CX Spotlight – Book & Whirlwind

Welcome to the 9th CX’s spotlight on CXs! This miniseries is geared toward newer players to go in-depth on the many keyword abilities in Weiss Schwarz.

For this article, we’ll be going into two relatively popular CX triggers, Book and Whirlwind.

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First, let’s look at Book.

Book is a very simple trigger, often found on blue CXs. When a Book is triggered, the player may draw a card.

Why is Book good?

Book is very straightforward in its strength; raw card advantage. Other effects that are similar to Book are Gold and DoorSo let’s lay out some differences in effects.

Book always lets you draw a card. It gives an extra card in hand, which could be a character, event, or CX. This means that at best, a Book will draw the best possible card for a given situation (let’s say you’re looking for that one level 2 character for that CX combo, etc), and at worst, a Book will draw your 8th CX. Book does not fail to resolve if it is the last card in the deck. Instead, a deck refresh occurs, the refresh counter is set to 1, the Book resolves, and then the refresh penalty is applied.

In contrast:

Gold always puts the CX in hand, which is the extra card. The additional card that it accesses in the form of additional stock is optional, and remains unknown to both players. If the additional stock is taken, it will remain unseen for potentially a long time.  Gold does not fail to resolve if it’s the last card in the deck; it will resolve as a Book will.

Door retrieves a character from the waiting room. It loses the unknown factor but trades that off for being able to select any character in the waiting room. Door does however, fail to resolve if it is the last card in the deck.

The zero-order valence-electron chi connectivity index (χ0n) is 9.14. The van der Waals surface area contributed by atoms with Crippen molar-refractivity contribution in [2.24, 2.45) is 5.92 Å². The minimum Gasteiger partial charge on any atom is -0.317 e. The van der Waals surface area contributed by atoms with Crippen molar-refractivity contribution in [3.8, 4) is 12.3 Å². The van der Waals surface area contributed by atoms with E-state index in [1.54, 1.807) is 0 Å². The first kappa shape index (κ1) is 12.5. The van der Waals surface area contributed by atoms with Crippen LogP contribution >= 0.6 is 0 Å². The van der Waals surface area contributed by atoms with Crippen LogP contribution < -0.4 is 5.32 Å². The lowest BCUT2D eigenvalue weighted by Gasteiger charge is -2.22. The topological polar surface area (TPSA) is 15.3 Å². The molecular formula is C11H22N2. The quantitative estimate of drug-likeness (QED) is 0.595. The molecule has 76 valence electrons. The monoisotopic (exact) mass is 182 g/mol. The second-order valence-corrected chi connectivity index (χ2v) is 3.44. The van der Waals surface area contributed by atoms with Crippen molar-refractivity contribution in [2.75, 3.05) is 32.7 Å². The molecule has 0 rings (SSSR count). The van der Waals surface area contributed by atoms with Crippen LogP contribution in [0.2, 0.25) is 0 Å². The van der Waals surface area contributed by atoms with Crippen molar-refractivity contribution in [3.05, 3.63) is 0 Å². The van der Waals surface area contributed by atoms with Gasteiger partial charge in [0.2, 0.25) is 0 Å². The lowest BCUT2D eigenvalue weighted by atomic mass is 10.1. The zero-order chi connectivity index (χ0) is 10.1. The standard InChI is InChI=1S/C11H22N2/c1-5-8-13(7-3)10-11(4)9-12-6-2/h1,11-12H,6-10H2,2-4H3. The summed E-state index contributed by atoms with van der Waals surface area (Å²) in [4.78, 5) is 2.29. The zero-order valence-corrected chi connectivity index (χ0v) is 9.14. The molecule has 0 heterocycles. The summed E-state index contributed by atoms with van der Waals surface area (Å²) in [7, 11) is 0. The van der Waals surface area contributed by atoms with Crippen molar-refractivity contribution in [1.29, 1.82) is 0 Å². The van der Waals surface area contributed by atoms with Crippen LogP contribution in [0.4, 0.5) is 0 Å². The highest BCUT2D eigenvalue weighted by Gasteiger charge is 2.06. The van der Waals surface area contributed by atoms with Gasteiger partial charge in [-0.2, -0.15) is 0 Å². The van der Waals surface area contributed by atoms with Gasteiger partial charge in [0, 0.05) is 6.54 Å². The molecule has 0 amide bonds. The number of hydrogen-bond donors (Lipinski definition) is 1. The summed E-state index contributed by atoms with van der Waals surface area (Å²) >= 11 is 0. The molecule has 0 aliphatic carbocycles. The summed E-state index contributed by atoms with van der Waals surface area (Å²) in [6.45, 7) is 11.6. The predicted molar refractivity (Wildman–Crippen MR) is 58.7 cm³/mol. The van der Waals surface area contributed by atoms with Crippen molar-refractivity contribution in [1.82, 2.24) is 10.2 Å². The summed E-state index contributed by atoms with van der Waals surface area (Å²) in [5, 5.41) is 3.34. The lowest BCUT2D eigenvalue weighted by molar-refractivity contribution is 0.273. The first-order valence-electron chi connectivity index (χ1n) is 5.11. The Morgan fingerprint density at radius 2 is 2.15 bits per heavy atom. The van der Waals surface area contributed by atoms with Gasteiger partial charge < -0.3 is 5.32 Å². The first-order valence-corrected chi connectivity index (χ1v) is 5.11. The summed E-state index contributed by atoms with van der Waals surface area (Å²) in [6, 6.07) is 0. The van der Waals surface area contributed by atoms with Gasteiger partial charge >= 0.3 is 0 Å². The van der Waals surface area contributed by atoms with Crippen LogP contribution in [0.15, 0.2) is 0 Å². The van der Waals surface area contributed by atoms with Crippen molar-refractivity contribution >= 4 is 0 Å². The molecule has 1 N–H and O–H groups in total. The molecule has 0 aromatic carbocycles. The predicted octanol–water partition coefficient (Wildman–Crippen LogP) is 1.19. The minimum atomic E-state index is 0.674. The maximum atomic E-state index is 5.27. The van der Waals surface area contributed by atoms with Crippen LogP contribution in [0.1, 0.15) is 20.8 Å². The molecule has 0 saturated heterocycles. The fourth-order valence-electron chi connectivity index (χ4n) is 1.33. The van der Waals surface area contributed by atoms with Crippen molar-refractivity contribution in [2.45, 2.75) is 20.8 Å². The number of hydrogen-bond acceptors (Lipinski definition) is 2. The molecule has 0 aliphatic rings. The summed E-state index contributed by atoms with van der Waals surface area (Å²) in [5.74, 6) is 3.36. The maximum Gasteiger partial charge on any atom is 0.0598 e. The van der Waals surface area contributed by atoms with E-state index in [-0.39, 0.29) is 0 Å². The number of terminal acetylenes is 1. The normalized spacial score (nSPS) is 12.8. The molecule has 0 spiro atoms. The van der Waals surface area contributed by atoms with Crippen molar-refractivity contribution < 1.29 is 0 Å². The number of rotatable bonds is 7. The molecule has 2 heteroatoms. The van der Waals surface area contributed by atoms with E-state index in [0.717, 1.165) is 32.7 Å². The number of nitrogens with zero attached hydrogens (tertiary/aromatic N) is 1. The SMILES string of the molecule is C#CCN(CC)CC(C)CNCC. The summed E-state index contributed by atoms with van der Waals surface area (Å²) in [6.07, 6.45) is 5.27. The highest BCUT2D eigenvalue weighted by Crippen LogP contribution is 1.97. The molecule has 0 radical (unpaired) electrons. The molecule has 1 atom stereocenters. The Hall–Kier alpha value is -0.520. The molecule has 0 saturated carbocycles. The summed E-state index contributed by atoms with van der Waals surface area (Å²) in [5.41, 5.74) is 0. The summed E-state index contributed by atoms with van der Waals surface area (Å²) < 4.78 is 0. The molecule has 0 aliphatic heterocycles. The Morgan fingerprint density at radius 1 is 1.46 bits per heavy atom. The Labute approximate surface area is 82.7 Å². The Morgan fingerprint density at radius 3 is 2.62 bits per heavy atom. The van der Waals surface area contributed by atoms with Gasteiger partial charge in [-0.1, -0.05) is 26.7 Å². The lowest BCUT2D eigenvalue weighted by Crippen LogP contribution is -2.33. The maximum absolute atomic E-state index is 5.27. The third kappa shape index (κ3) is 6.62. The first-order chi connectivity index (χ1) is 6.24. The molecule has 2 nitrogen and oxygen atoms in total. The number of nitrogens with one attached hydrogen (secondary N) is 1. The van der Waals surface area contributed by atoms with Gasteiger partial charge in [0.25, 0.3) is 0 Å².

It’s also important to remember that the draw effect is optional. It’s very rare to not draw a card, but the situations may come up. For example, let’s say that you are at 3/6 (level 3, 6 in clock), and there is one card left in your deck after the Book has triggered. Drawing that last card would make you lose the game (refresh + refresh penalty). It might seem silly outside of a game, but in a higher-stress environment such as a tournament, simple things such as this can be forgotten.

For the next trigger, we’ll look at Whirlwind, or Bounce. Bounce as a term has its roots in Magic: the Gathering, referring to a spell that returns a permanent (or sometimes a spell) to its owner’s hand.

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In WS, the idea is no different, as a Whirlwind/Bounce trigger allows the player to target a character an opponent controls and return it to its owner’s hand. (For ease of use, the rest of the article will use Bounce to refer to the trigger type) It is seen on yellow CXs, and usually has a 1 soul trigger with it.

Bounce is a “targeted” ability, which means that characters that “Cannot be selected by an opponent’s effects” cannot be chosen as a target for a Bounce trigger. Any character on the center stage can be chosen though, including the character that the character that triggered the Bounce is going to battle, as well as a character in the back row.

Bounce does not make an attack a direct attack if the character in front of the character that attack is sent back to the hand. This is because the kind of attack that was declared is locked in (front or side), and cannot change regardless of if there is a character in front.

Why is Bounce good?

Bounce is an incredibly versatile if not one of the most unfair effects in the game. Bounce removes a character for a turn, which can disrupt character power (e.g. if a character with Assist is bounced), tax the opponent’s stock, prevent Change effects from occurring, remove a massive character, and help push for more damage. Bounce does not have very many answers, and the only way to truly “interact” with it is to not interact with it at all, by using characters that can’t be chosen as a target by an opponent or an opponent’s abilities.

Are there drawbacks?

Bounce for all of its strengths has limitations, more than drawbacks.  As stated before, Bounce is merely a temporary solution. Bounce is also notably less effective against characters with 0 cost, especially those in the front row in the early game. Bounce therefore, is a prime example of a trigger that, like Door, is weaker early, and then is much more powerful in the late game.

Thanks for reading!

Questions? Comments? Got an article idea? Want to see more things like this? Send an email to theninthcx AT gmail DOT com!